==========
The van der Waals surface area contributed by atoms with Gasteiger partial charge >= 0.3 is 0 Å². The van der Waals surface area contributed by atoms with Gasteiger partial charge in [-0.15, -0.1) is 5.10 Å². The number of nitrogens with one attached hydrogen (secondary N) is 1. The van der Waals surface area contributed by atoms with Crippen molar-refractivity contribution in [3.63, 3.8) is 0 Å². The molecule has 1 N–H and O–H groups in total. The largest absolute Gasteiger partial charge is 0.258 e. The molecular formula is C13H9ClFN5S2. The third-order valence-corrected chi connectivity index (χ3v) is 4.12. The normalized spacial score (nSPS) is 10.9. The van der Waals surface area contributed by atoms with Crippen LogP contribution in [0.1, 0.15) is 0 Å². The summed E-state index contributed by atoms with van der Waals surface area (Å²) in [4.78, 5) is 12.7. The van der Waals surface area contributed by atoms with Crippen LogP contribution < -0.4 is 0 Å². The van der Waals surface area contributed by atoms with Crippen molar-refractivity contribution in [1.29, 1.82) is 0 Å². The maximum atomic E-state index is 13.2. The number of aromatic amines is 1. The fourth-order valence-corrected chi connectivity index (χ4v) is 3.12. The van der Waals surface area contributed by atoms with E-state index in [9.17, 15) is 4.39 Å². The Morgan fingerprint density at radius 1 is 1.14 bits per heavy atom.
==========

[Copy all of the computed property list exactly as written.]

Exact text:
The van der Waals surface area contributed by atoms with Gasteiger partial charge >= 0.3 is 0 Å². The van der Waals surface area contributed by atoms with Gasteiger partial charge in [-0.15, -0.1) is 5.10 Å². The number of nitrogens with one attached hydrogen (secondary N) is 1. The van der Waals surface area contributed by atoms with Crippen molar-refractivity contribution in [3.63, 3.8) is 0 Å². The molecule has 1 N–H and O–H groups in total. The largest absolute Gasteiger partial charge is 0.258 e. The molecular formula is C13H9ClFN5S2. The third-order valence-corrected chi connectivity index (χ3v) is 4.12. The normalized spacial score (nSPS) is 10.9. The van der Waals surface area contributed by atoms with Crippen LogP contribution in [0.1, 0.15) is 0 Å². The summed E-state index contributed by atoms with van der Waals surface area (Å²) in [4.78, 5) is 12.7. The van der Waals surface area contributed by atoms with Crippen LogP contribution < -0.4 is 0 Å². The van der Waals surface area contributed by atoms with Crippen molar-refractivity contribution in [1.29, 1.82) is 0 Å². The maximum atomic E-state index is 13.2. The number of aromatic amines is 1. The fourth-order valence-corrected chi connectivity index (χ4v) is 3.12. The van der Waals surface area contributed by atoms with E-state index in [9.17, 15) is 4.39 Å². The Morgan fingerprint density at radius 1 is 1.14 bits per heavy atom.